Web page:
New Delhi: As Mehboob Alam sits on his plastic chair, facing a pile of boxes packed with custard apples, he's aware of the task at hand. It's the reason he's trying to make a quick bargain even if he ends up on the losing side. As a retailer approaches him, he says, "I'm giving this to him for 90 rupees (for one box), when I know it should get me Rs 120. But if I don't sell this stock today, it will get spoiled tomorrow and I may have to throw it."
It's not just the traders. From the truck driver, to the porter and even the tea seller, the lack of smaller denominations of currency is starting to hurt. Truck driver Raju Sharma has just returned after supplying brinjals to the Keshav Mandi in Delhi but he's not happy. "I've been given Rs 8,000 in cash but all are 500 rupee notes. It was these notes or nothing."
Ramvilas the tea seller has had a busy morning. "People have two teas and give 500 rupees. Where do I get change for that? I try to return some of the money, the rest I have to let go."
Nabi Ahmed, a porter, who helps unload fruit boxes at Azadpur sums up the mood well - "sannata hai", he says, referring to a bustling wholesale market that's gone unusually quiet.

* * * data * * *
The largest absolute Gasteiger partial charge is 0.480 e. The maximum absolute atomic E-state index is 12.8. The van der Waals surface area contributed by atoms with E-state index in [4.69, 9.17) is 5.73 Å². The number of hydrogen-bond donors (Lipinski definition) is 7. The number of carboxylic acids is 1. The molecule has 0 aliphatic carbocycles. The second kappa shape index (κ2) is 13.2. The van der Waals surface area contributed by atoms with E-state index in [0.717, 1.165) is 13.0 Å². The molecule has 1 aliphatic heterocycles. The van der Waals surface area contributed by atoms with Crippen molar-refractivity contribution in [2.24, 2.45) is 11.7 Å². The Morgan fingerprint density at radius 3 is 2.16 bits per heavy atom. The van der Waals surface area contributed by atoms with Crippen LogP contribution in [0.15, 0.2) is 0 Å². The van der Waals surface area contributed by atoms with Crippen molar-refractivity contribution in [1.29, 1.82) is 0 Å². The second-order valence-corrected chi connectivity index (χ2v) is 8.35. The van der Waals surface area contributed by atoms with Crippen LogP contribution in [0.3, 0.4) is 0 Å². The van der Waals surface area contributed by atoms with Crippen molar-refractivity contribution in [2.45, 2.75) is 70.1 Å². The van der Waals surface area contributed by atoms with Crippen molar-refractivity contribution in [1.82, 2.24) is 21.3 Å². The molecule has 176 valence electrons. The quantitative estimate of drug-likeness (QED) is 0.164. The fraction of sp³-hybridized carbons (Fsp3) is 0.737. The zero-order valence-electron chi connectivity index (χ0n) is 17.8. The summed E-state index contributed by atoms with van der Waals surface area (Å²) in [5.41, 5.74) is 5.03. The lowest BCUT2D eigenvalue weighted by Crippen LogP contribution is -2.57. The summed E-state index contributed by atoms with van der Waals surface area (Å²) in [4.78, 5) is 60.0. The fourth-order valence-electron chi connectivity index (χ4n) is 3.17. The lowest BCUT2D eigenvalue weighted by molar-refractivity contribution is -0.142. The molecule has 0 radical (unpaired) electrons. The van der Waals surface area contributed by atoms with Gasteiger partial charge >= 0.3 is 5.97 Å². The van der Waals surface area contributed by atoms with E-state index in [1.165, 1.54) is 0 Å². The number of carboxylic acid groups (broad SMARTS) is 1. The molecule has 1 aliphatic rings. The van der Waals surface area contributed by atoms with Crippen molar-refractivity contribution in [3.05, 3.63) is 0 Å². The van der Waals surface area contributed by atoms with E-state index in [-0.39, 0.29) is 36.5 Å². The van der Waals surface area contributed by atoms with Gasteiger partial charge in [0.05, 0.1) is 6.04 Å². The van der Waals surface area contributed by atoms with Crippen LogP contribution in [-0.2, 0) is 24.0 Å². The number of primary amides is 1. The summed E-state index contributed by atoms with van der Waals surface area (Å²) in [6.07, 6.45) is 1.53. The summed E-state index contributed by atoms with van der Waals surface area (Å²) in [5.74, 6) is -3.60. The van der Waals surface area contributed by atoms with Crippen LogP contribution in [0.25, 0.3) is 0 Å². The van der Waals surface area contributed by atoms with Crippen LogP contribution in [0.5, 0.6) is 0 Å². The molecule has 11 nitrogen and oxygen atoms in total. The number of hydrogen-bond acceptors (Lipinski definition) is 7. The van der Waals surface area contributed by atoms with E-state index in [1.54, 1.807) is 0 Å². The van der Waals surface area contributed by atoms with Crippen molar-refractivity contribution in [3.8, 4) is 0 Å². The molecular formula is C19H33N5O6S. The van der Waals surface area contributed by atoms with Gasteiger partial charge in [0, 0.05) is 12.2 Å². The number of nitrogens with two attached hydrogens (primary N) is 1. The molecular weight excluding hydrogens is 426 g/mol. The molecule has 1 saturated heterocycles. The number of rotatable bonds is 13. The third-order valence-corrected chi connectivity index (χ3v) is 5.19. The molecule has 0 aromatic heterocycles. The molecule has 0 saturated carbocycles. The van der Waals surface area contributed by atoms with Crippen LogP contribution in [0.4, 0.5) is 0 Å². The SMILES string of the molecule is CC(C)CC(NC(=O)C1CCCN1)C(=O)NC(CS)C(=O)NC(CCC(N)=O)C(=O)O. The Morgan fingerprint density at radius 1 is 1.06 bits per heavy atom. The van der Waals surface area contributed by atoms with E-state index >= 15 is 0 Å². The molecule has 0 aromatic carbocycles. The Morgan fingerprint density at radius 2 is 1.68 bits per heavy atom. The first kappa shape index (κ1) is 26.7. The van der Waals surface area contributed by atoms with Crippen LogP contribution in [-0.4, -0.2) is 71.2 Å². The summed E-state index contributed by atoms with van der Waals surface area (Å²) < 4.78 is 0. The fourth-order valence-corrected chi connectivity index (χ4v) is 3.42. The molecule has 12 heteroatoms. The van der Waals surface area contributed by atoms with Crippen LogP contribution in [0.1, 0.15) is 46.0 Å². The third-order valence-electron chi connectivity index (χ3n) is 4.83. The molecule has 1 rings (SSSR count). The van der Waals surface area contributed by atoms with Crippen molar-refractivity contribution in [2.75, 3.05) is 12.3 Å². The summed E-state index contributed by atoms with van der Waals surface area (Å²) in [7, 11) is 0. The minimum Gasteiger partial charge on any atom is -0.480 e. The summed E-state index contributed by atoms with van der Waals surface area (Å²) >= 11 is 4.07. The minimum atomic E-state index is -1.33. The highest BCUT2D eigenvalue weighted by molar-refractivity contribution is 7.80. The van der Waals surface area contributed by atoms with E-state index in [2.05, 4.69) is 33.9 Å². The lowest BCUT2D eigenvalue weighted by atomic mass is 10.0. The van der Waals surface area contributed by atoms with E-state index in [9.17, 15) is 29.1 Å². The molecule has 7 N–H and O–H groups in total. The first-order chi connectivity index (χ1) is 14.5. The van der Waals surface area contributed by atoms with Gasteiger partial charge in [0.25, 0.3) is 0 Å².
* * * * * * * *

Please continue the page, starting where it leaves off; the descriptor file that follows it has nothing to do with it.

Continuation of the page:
At Asia's biggest wholesale fruit and vegetable market, commission agents say the number of trucks coming in has dropped by almost 50 per cent in just a week since the government announced the note ban.
Members of the marketing committee here say there is a marginal improvement from last week, but still a long way to go before things can be back to normal.
Rajendra Sharma, Chairman, Agricultural Produce Marketing Committee told NDTV, "There are fights here every day, because those who want to sell aren't getting the price for it and those buying don't have the money in the denominations needed. The impact will be felt by farmers eventually since its their produce that isn't fetching the right price."